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Comparison of Labatorials and Traditional Physics Labs

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Conference

2020 ASEE Virtual Annual Conference Content Access

Location

Virtual On line

Publication Date

June 22, 2020

Start Date

June 22, 2020

End Date

June 26, 2021

Conference Session

Engineering Physics and Physics Division Technical Session 1

Tagged Division

Engineering Physics and Physics

Page Count

14

DOI

10.18260/1-2--34314

Permanent URL

https://peer.asee.org/34314

Download Count

71

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Paper Authors

biography

Calvin S. Kalman Concordia University Orcid 16x16 orcid.org/0000-0002-7446-3652

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Calvin S. Kalman, has been at Concordia for over 51 years (35 as full Professor). He has served many roles at the Canadian Association of Physicists (CAP) including Chair, Division of Physics Education, councillor (in charge CAP tour - Ontario & Quebec), Chair, CAP teaching medal committee. He has also had many administrative positions at Concordia including Principal, Science, College, Chair, Physics and chair of many faculty committees. Internationally he was for many years, chair of the Hyperons Charm and Beauty Hadrons conferences series and is presently Co-Chair Strand 1, NARST. His editing responsibilities include Guest Associate Editor Frontiers and series editor- Science and Engineering Education Sources. He is currently on the editorial board of Science & Education and Disciplinary and Interdisciplinary Science Education Research. He has had 13 books published, written 142 papers for journals and supervised 25 theses. He regularly serves as a referee for journals. He has been honoured to be a member of the Provost’s Circle of Distinction at Concordia University, received the Arts and Science Dean's lifetime achievement award for teaching excellence, Canadian Association of Physicists Medal for Excellence in Teaching and the Concordia University Council on Student Life Teaching Award . He is frequently invited to be a keynote speaker, most recently (2019) at two conferences in Bejing and (2020) in Puebla, Mexico.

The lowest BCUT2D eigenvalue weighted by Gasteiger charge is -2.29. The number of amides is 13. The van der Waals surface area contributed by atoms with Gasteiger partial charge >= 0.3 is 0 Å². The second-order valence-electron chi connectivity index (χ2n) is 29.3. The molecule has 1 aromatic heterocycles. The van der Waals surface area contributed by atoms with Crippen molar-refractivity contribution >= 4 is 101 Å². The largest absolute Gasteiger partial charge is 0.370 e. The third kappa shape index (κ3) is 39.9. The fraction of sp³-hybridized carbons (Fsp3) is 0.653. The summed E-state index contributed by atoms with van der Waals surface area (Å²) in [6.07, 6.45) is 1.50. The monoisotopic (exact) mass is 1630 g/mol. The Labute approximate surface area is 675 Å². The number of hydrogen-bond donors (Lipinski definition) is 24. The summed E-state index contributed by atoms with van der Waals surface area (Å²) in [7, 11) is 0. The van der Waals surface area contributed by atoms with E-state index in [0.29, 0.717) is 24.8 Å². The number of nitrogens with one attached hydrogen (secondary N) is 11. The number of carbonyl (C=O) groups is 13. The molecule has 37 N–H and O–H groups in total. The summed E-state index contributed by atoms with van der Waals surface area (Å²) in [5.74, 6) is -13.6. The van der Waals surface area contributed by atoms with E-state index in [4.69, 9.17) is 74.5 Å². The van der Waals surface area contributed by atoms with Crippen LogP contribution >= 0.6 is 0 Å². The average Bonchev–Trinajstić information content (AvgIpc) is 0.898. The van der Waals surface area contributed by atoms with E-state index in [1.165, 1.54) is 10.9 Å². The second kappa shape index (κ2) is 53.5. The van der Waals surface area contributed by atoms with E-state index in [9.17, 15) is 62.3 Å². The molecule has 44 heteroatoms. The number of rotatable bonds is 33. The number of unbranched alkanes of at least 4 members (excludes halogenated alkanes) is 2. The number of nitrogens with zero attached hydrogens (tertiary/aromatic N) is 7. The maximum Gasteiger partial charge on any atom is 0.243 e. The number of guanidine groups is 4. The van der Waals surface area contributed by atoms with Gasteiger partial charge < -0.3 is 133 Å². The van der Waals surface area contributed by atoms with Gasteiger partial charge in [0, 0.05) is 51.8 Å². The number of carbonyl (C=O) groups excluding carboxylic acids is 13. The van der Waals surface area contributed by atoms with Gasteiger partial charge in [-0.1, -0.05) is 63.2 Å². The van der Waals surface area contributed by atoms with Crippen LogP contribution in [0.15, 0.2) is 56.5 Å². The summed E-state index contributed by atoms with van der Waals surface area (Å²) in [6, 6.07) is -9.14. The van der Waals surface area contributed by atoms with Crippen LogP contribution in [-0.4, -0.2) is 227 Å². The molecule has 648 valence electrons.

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biography

Franco La Braca Concordia University

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Franco La Braca obtained his bachelor’s degree in physics with a minor in computer science from McGill University in Montreal in 2018, during which time he developed a passion for education. During his undergraduate years, he also had the opportunity to get involved in computer graphics and animation research with Dr. Paul Kry, working on the development of an algorithm for animating elastic surface deformations, as well as in research in machine learning and early universe cosmology with Dr. Robert Brandenberger, applying convolutional neural networks to the detection of cosmic strings. Upon graduating, he participated in a two-month internship at Safecast in Tokyo, working on expanding the non-profit's educational outreach materials on radiation science and facilitating workshops for youth.